The health benefits of Brussels sprouts
Brussels sprouts have gained somewhat of an unfair reputation as the most unpopular guest vegetable invited to the Christmas dinner party before being neglected until December rolls around again. It is not difficult to see why Brussels sprouts aren’t our favourite vegetable, as they are so often boiled to an unpalatable khaki mush. Here we show you how to make the most of these versatile vegetables, with delicious, nutritious recipes, until well into spring. The benefits of Brussels sprouts are many and varied, here’s why we mustn’t overlook them on your next shop:
Nutritious and delicious…
There are numerous health benefits to eating Brussels sprouts, added to the fact that they are very low in calories and virtually fat free. They contain compounds called “glucosinolates” which, when broken down, help to activate enzymes in the body that fight cancer. Added to this, sprouts are also a great source of fibre.
While it may be carrots that are renowned for helping us see in the dark, it is Brussels sprouts that are especially beneficial for your eyes. These little green gems contain lutein, a phytochemical which is transported to our eyes, reducing the risk of light damage that can cause age-related macular degeneration. An 80g portion of them also contains four times more vitamin C than a glass of orange juice, so there’s no excuse not to add them into your diet.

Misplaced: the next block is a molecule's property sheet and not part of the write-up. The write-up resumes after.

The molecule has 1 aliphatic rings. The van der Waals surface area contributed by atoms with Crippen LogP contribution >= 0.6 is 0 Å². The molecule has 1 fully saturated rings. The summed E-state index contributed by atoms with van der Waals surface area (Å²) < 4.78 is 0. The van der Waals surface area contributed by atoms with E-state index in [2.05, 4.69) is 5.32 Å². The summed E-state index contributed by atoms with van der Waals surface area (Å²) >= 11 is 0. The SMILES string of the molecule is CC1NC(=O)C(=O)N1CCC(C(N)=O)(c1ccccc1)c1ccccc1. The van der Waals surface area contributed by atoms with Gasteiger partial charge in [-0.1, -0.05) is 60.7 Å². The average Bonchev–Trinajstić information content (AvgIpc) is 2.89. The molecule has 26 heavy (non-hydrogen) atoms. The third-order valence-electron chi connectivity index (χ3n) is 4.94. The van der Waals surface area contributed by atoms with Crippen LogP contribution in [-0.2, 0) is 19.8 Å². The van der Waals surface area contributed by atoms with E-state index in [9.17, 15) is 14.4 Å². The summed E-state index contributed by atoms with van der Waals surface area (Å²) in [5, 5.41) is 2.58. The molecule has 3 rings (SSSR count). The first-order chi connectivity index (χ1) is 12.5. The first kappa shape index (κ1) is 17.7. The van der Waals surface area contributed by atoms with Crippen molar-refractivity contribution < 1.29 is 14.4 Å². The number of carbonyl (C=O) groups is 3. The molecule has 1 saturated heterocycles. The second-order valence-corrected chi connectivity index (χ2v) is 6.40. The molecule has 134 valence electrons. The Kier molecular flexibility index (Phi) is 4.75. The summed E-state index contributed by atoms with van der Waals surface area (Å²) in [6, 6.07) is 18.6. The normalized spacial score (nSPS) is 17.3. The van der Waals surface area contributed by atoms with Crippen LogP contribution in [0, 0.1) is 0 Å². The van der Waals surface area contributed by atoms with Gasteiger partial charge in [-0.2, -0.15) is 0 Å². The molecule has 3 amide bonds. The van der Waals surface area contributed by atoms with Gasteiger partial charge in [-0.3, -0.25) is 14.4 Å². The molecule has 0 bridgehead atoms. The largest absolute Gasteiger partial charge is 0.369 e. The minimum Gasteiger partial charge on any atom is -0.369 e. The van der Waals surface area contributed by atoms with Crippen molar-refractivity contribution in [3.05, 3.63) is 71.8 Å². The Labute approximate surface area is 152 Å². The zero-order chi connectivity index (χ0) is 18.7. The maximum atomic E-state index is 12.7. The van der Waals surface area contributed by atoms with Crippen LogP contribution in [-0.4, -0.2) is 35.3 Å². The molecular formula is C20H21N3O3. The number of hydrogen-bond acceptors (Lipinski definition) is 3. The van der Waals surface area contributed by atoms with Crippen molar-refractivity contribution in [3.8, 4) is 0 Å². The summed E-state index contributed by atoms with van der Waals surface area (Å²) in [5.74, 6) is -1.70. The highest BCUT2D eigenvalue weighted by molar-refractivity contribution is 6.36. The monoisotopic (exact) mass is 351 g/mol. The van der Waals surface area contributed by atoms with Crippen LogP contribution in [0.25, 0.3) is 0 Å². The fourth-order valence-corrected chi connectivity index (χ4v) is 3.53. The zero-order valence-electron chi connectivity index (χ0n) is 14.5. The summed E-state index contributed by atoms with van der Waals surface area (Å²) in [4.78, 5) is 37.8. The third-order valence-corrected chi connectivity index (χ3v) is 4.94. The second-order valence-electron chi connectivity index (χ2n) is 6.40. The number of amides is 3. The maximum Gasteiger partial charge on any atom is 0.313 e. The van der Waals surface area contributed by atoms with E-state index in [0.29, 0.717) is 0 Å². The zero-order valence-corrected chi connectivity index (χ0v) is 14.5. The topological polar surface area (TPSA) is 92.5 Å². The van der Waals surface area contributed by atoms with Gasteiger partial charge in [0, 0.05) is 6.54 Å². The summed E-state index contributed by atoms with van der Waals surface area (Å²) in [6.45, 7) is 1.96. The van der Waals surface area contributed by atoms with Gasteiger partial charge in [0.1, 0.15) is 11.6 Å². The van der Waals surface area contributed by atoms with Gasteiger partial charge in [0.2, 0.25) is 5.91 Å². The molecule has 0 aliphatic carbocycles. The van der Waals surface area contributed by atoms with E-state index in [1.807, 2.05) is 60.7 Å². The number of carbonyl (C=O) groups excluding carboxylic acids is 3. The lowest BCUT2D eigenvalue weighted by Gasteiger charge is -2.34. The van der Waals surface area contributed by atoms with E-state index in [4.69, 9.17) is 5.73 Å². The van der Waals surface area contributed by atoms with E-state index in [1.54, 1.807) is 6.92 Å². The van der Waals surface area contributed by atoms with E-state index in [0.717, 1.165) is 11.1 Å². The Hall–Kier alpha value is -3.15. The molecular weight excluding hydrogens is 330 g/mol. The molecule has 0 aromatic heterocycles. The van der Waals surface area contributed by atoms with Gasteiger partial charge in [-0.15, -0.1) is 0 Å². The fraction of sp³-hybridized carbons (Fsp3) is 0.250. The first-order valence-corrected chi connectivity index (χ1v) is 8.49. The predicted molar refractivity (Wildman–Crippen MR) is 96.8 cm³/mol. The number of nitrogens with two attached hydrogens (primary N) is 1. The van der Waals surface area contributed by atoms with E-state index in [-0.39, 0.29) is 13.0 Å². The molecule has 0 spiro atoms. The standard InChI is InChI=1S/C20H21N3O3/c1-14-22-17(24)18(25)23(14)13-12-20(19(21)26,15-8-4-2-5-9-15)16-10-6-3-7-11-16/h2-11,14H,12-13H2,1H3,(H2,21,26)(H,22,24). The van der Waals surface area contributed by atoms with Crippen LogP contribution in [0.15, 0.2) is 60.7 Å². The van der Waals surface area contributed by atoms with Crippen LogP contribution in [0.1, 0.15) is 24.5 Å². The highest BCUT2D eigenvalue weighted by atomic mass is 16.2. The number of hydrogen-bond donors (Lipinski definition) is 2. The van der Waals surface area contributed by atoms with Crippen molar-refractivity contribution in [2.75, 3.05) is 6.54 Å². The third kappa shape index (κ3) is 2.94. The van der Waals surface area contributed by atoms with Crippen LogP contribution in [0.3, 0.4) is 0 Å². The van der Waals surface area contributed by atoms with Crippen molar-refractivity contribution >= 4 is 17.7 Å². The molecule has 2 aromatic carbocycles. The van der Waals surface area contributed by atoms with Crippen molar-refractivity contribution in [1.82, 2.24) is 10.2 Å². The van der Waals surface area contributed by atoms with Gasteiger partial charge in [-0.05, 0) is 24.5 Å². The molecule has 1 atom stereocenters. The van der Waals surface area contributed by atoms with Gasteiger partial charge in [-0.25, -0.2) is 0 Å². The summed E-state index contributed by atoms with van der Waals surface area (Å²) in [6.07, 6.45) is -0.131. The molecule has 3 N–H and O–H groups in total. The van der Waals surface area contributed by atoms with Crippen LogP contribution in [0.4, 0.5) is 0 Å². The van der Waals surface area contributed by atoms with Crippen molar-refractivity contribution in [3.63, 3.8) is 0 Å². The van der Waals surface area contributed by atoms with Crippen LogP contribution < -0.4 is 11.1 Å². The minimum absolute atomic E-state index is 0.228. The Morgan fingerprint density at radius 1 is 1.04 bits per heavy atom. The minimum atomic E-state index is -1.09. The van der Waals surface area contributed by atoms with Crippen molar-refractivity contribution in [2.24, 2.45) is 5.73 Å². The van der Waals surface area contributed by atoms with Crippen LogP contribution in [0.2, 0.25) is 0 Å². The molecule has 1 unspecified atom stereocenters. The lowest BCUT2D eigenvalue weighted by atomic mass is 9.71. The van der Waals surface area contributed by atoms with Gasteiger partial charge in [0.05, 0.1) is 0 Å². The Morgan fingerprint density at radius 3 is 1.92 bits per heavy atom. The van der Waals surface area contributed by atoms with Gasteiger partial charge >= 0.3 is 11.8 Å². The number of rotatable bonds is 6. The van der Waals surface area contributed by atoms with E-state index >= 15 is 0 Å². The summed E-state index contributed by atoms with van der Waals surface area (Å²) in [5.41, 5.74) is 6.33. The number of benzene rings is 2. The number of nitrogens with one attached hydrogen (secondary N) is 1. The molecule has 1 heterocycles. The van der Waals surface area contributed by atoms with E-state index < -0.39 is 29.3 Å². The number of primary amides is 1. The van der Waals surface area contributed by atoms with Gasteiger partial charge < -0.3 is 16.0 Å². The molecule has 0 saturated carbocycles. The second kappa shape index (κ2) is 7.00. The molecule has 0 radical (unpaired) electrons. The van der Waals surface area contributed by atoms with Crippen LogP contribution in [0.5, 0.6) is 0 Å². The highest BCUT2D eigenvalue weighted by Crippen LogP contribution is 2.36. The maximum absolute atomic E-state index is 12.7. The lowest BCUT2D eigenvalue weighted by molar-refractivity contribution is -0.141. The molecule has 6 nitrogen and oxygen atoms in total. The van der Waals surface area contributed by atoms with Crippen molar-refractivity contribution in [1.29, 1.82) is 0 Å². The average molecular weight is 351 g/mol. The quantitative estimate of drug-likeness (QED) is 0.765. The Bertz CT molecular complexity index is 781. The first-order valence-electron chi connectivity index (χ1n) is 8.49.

Brussels sprouts are a great source of vitamin K, and there is an increasing body of research which links vitamin K to the maintenance of healthy bones. Maintaining strong bones is particularly important for menopausal and post-menopausal women, whose bone density can be affected by falling levels of oestrogen.
Not just for Christmas
Brussels sprouts can be harvested from autumn to early spring in the UK, so you can enjoy them for nearly half the year without the guilt of hundreds of airmiles. If you view sprouts as something to be endured, not enjoyed, then having them with turkey in December might seem more than enough. But the way sprouts tend to be prepared is the reason they are so often associated with being soggy and sulphurous smelling. According to Trevor George, lecturer in Nutrition and Dietetics at King’s College London, boiling sprouts is the least nutritious (and least delicious) way of preparing them, as several of their key nutrients dissolve in the cooking water.
Roasted Brussels sprouts
In light of this, we have collected together some of our favourite Brussels sprout recipes to transform your perceptions of them. Roasting sprouts can give them a rich, sweet flavour which lends itself well to filling winter salads, like this one, where they are roasted with smoky tahini and served with a fresh yoghurt dressing and lemony pearl barley. Of course, they don’t have to take centre stage, but there’s no excuse to serve them as a soggy side. This warming wintry recipe, for example, sautées hazelnuts and garlic with sprouts and the juice of an orange for a zingy, cold-busting vitamin C kick.
With so many ways of preparing these delicious, nutrient-packed vegetables, there are recipes that will appeal to even the staunches sprout shunners. Give them a go, your body will thank you!